This article is about the French-claimed sector of Antarctica. For the French colonies in South America, see
Adélie Land ( French: Terre Adélie) is a claimed territory on the continent of Antarctica. It stretches from a coastline area along the Great Southern Ocean inland all the way to the South Pole. This territory is claimed by France as one of five districts of the French Southern and Antarctic Lands, although most countries have not given this their diplomatic recognition.
Geography [ edit ]
Adélie Land lies between
136° E (near Pourquoi Pas Point at ) and 66°12′S 136°11′E / 66.200°S 136.183°E 142° E (near Point Alden at ), with a shore length of about 350 kilometres (220 mi) and with its inland part extending as a 66°48′S 142°02′E / 66.800°S 142.033°E sector of a circle about 2,600 kilometres (1,600 mi) toward the South Pole. Adélie Land has border with the Australian Antarctic Territory both on the east and on the west, namely on Clarie Land (part of Wilkes Land) in the west, and George V Land in the east. Its total land area, mostly covered with glaciers, is estimated to be 432,000 square kilometres (167,000 sq mi).
History [ edit ]
The coast of Adélie Land was discovered in 1840 by the French explorer
Jules Dumont d'Urville (1790 – 1842) who named it after his wife, Adèle. This is the basis of the French claim on this Antarctic land. [2 ]
Research stations [ edit ]
Since January 12, 1956, there has been a manned French research base year-round located at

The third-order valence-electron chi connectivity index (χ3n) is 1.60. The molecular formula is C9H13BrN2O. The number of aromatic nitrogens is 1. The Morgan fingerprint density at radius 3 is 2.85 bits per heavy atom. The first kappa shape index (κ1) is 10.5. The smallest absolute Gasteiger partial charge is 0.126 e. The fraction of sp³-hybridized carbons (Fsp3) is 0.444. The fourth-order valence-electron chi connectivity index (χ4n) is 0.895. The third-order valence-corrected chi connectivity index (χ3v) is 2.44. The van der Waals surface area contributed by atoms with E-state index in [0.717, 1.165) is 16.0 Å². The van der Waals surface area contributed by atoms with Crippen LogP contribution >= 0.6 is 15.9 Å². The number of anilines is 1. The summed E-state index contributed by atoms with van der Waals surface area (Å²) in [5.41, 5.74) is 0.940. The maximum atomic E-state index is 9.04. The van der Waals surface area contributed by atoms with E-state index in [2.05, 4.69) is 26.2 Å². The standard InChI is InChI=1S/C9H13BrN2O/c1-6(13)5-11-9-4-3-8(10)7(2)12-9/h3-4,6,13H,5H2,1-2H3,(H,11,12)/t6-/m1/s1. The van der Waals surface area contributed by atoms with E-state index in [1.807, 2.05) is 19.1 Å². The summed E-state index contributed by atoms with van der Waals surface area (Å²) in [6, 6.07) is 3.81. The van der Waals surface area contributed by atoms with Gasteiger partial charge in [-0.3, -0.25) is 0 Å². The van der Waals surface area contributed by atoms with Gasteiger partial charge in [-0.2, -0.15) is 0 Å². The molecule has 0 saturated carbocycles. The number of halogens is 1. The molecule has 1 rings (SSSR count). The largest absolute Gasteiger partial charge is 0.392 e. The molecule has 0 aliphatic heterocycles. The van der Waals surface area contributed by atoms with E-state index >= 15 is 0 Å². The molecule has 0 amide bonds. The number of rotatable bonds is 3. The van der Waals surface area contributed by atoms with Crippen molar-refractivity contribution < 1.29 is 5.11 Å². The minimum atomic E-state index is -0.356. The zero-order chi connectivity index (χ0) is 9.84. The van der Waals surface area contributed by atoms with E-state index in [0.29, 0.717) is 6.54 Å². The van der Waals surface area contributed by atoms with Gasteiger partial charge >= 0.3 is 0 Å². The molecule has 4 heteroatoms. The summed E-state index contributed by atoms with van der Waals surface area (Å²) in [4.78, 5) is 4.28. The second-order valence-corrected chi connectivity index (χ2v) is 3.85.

, the 66°40′S 140°01′E / 66.667°S 140.017°E Dumont d'Urville Station, with a winter population of about 33, but which goes up to about 78 during the Antarctic summer. The first French station, Port Martin, was built April 9, 1950 at , but it was destroyed by a fire during the night of January 22–23, 1952. Port Martin housed a winter population of 11 in 1950–51 and 17 in 1951–52. 66°49′04″S 141°23′39″E / 66.81778°S 141.39417°E [3 ]
France also had an inland station on the Antarctic
ice sheet long ago, about 320 km from the coast and from Dumont d'Urville Station, at an elevation of about 2400 meters, the Charcot Station (named for Jean-Baptiste Charcot) at , built for the 69°22′S 139°01′E / 69.367°S 139.017°E International Geophysical Year of 1957–58. This was occupied from January 1957 through 1960, but housed only three men.
In popular culture [ edit ]
The Dumont d'Urville research station was the filming location of the documentary
(2005). March of the Penguins [4 ]
References [ edit ]
External links [ edit ]
Coordinates: 75°00′S 139°00′E / 75.000°S 139.000°E